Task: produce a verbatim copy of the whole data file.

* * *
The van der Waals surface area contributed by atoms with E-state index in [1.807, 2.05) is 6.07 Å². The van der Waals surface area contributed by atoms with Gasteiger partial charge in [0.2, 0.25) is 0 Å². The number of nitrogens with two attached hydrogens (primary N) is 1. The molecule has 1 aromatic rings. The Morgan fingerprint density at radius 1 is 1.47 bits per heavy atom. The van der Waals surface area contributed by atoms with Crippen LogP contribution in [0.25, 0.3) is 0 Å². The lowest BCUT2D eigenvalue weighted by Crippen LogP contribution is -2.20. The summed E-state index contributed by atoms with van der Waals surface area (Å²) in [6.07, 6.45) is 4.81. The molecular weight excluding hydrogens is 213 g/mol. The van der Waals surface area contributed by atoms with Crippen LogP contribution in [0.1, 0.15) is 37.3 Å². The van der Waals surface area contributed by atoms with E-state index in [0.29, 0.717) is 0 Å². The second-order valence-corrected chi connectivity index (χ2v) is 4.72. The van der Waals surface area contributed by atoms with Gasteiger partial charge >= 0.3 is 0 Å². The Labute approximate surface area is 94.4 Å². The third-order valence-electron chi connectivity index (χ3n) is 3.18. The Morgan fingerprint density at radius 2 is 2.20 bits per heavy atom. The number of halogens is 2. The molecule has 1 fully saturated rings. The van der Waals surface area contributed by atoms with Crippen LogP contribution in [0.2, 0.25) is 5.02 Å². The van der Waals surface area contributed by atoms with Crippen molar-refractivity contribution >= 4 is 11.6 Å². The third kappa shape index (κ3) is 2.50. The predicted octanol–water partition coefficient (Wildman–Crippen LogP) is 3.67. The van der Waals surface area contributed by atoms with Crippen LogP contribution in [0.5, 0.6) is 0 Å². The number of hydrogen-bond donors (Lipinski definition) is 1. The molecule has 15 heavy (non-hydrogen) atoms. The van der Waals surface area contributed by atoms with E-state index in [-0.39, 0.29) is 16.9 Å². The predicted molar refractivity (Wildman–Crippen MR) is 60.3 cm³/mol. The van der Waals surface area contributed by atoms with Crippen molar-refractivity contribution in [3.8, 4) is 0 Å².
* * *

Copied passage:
The van der Waals surface area contributed by atoms with E-state index in [1.807, 2.05) is 6.07 Å². The van der Waals surface area contributed by atoms with Gasteiger partial charge in [0.2, 0.25) is 0 Å². The number of nitrogens with two attached hydrogens (primary N) is 1. The molecule has 1 aromatic rings. The Morgan fingerprint density at radius 1 is 1.47 bits per heavy atom. The van der Waals surface area contributed by atoms with Crippen LogP contribution in [0.25, 0.3) is 0 Å². The lowest BCUT2D eigenvalue weighted by Crippen LogP contribution is -2.20. The summed E-state index contributed by atoms with van der Waals surface area (Å²) in [6.07, 6.45) is 4.81. The molecular weight excluding hydrogens is 213 g/mol. The van der Waals surface area contributed by atoms with Crippen LogP contribution in [0.1, 0.15) is 37.3 Å². The van der Waals surface area contributed by atoms with E-state index in [0.29, 0.717) is 0 Å². The second-order valence-corrected chi connectivity index (χ2v) is 4.72. The van der Waals surface area contributed by atoms with Gasteiger partial charge >= 0.3 is 0 Å². The Labute approximate surface area is 94.4 Å². The third-order valence-electron chi connectivity index (χ3n) is 3.18. The Morgan fingerprint density at radius 2 is 2.20 bits per heavy atom. The number of halogens is 2. The molecule has 1 fully saturated rings. The van der Waals surface area contributed by atoms with Crippen LogP contribution in [0.2, 0.25) is 5.02 Å². The van der Waals surface area contributed by atoms with Crippen molar-refractivity contribution >= 4 is 11.6 Å². The third kappa shape index (κ3) is 2.50. The predicted octanol–water partition coefficient (Wildman–Crippen LogP) is 3.67. The van der Waals surface area contributed by atoms with Crippen LogP contribution in [0.5, 0.6) is 0 Å². The number of hydrogen-bond donors (Lipinski definition) is 1. The molecule has 15 heavy (non-hydrogen) atoms. The van der Waals surface area contributed by atoms with E-state index in [-0.39, 0.29) is 16.9 Å². The predicted molar refractivity (Wildman–Crippen MR) is 60.3 cm³/mol. The van der Waals surface area contributed by atoms with Crippen molar-refractivity contribution in [3.8, 4) is 0 Å².